That fact was revealed by public records service MuckRock, which filed a Freedom of Information Act (FOIA) request with the NSA earlier this month seeking "copies of contracts with Vupen Security and any final reports generated and delivered by Vupen to the agency over the past 10 years."
In response, the NSA shared a copy of an 18-page contract for a 12-month subscription to Vupen's "binary analysis and exploits service," dated Sept. 14, 2012. The contract was signed by both the NSA and Vupen CEO Chaouki Bekrar. Under the FOIA Act, some types of commercial and financial information can be withheld, and the cost of the NSA's Vupen subscription was blanked out.
Bekrar -- who's also Vupen's head researcher -- said via email that it was common sense that intelligence agencies would work with vulnerability sellers. "People seem surprised to discover that major government agencies are acquiring Vupen's vulnerability intelligence," he said. "There is no news here, governments need to leverage the most detailed and advanced vulnerability research to protect their infrastructures and citizens against adversaries."
[ Want to know about NSA's decryption capabilities and what they mean for you? See NSA Crypto Revelations: 7 Issues To Watch. ]
Indeed, the NSA's subscription with Vupen -- which bills itself as "the leading provider of defensive and offensive cyber security intelligence" -- is hardly surprising, given what's known about the practice of selling exploits to the U.S. government, especially in the wake of Stuxnet. That malware, which was allegedly built by a combined U.S.-Israeli cyber-weapons program to target centrifuges at a uranium refinery in Iran, included exploits for four different zero-day -- aka previously unknown -- vulnerabilities.
Beyond crafting some future Stuxnet, why else might the NSA contract with a vulnerability seller? "[The] likely reasons for NSA subscription to Vupen's 0day exploits: know what capabilities other [governments] can buy, and false flag, deniable cyber ops," Christopher Soghoian, principal technologist and senior policy analyst for the ACLU's Speech, Privacy and Technology Project, said via Twitter. "There are times when U.S. special forces use AK-47s, even though they have superior guns available," he said. "Same for NSA's Vupen purchase. Deniability."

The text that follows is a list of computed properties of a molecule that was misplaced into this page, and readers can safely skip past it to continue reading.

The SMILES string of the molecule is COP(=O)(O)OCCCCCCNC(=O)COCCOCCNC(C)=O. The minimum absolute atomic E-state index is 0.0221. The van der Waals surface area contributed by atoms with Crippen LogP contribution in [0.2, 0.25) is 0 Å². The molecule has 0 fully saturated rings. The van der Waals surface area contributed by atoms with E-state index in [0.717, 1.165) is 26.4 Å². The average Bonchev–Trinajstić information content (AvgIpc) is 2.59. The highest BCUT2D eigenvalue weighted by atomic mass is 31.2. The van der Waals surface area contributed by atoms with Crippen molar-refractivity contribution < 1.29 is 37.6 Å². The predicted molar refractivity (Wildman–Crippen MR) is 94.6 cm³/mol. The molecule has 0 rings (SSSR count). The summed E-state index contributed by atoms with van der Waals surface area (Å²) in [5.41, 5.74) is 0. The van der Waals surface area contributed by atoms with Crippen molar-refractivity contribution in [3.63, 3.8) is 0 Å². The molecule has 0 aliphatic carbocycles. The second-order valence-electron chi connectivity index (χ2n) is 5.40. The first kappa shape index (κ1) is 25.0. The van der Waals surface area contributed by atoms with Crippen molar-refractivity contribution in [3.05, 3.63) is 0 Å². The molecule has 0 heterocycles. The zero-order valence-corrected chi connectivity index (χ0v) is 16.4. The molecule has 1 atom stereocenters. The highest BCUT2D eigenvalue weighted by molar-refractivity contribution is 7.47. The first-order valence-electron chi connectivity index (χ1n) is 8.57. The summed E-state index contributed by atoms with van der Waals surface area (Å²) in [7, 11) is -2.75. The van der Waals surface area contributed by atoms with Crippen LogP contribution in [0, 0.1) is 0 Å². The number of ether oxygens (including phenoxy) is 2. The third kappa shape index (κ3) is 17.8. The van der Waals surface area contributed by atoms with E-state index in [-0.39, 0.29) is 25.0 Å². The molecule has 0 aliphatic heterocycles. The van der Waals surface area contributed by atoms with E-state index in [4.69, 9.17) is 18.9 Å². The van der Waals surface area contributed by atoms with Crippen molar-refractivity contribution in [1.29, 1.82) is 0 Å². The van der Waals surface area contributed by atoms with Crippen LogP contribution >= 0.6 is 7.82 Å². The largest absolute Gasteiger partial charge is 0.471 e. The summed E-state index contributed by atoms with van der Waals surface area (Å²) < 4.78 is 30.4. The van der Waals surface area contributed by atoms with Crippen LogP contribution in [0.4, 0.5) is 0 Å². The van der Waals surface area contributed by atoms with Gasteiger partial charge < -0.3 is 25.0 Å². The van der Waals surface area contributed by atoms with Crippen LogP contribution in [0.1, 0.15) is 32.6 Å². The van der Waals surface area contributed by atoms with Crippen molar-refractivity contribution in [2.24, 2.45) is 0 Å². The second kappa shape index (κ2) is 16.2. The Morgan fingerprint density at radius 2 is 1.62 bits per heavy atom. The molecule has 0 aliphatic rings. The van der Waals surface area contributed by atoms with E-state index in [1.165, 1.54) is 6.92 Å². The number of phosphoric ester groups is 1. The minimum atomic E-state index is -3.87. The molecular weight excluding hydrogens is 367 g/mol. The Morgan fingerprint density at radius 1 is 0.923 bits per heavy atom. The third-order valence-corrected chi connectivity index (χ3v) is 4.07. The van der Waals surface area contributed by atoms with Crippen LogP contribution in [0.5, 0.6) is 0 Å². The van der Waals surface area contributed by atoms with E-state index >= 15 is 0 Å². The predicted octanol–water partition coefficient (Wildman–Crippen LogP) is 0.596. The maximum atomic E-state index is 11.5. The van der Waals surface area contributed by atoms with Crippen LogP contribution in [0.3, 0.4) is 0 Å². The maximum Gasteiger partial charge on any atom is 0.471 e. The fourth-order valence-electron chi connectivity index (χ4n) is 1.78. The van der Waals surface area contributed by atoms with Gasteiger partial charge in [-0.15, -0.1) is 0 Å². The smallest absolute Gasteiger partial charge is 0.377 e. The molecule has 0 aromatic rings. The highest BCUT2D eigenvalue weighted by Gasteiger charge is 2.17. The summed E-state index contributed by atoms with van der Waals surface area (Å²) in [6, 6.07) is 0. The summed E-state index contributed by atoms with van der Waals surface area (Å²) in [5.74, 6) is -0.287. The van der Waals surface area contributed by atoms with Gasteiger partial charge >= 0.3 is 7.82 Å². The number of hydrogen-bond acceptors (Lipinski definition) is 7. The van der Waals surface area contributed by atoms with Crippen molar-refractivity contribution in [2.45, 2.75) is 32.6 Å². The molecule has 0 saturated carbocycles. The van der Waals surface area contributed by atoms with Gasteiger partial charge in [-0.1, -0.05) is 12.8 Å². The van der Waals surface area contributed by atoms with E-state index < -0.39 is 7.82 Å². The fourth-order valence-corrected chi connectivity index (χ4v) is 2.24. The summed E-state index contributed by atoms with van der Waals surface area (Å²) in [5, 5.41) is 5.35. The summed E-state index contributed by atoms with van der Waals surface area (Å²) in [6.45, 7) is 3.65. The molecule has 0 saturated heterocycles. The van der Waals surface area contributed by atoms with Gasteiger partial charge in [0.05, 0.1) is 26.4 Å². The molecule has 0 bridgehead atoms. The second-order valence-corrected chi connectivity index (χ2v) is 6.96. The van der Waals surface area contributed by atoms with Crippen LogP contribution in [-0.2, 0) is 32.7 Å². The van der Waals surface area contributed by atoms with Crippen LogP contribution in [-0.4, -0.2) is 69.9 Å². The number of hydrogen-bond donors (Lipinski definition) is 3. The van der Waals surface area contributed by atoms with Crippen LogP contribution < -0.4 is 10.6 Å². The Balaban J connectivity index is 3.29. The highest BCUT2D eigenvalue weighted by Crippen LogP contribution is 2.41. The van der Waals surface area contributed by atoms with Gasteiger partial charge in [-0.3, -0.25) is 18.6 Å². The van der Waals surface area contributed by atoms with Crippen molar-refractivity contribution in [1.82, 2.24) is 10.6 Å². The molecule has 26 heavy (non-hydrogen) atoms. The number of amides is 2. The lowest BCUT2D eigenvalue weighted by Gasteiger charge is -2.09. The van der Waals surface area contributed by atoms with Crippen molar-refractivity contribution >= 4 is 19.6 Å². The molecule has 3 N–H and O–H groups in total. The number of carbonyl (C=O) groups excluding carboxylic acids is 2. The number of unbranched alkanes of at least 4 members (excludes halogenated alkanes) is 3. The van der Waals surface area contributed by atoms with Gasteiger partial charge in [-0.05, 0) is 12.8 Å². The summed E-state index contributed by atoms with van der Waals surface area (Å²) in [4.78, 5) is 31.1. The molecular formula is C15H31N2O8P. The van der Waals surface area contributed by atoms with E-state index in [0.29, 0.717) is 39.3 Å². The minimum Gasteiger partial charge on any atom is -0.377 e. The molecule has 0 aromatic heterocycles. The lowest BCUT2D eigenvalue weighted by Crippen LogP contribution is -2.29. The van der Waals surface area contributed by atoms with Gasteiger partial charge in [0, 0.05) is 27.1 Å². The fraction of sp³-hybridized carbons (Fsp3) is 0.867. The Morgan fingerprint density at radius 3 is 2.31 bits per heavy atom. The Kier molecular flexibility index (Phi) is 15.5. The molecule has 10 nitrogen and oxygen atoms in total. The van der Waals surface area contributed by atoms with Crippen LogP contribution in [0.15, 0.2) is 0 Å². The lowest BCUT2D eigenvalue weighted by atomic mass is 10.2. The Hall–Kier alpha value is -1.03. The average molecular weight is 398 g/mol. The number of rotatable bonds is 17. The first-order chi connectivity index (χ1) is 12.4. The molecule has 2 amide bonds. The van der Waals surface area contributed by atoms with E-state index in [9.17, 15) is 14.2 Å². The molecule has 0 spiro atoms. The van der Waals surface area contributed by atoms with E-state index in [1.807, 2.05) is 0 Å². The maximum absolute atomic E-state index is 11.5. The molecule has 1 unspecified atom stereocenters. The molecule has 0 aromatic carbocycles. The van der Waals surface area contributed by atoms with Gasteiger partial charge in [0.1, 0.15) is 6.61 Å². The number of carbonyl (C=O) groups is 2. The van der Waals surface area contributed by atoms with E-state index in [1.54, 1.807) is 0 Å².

Vupen's website, meanwhile, makes no secret of the fact that it works with "government agencies and the intelligence community," and Bekrar emphasized that customers must meet "strict eligibility criteria," with customers being restricted to law enforcement and intelligence agencies in countries that are members or partners of NATO, the Australia, New Zealand, United States Security Treaty (ANZUS) or the Association of Southeast Asian Nations (ASEAN). Customers must also meet the requirements of the U.S. government's "Know Your Customer" guidance, and not be in any country that's on a restricted or embargo list maintained by the European Union, United States or United Nations.
Bekrar also said that although the company is based in France, it has no difficulty selling exploit information to eligible foreign governments. "France is one of the largest arms exporters, so why not cyber arms?" he said.
Why sell exploits? In fact, the vulnerability marketplace can be worth big bucks for bugs that can be turned into weaponized exploits. Last year, for example, the Bangkok-based vulnerability buyer and seller known as the GrugQ -- who takes a 15% commission on deals -- said that six-figure deals are common, and that he won't touch a vulnerability worth less than $50,000.
Vupen, however, differs from vulnerability brokers such as the GrugQ, or HP's Zero Day Initiative, which buy and sell other people's bugs. Bekrar said via Twitter Tuesday that "all of our research is done in-house," and that his firm doesn't buy or sell third-party exploits.
As the NSA contract suggests, business appears to be good for Vupen, which has made a name for itself by taking top prizes in multiple Pwn2Own competitions. Last month, Vupen also announced plans to expand to the United States by opening an office in Maryland and hiring vulnerability researchers who have clearance to handle top secret or sensitive compartmentalized information.
Learn more about defending your organization from cyber threats by attending the Interop conference track on Risk Management and Security in New York from Sept. 30 to Oct. 4.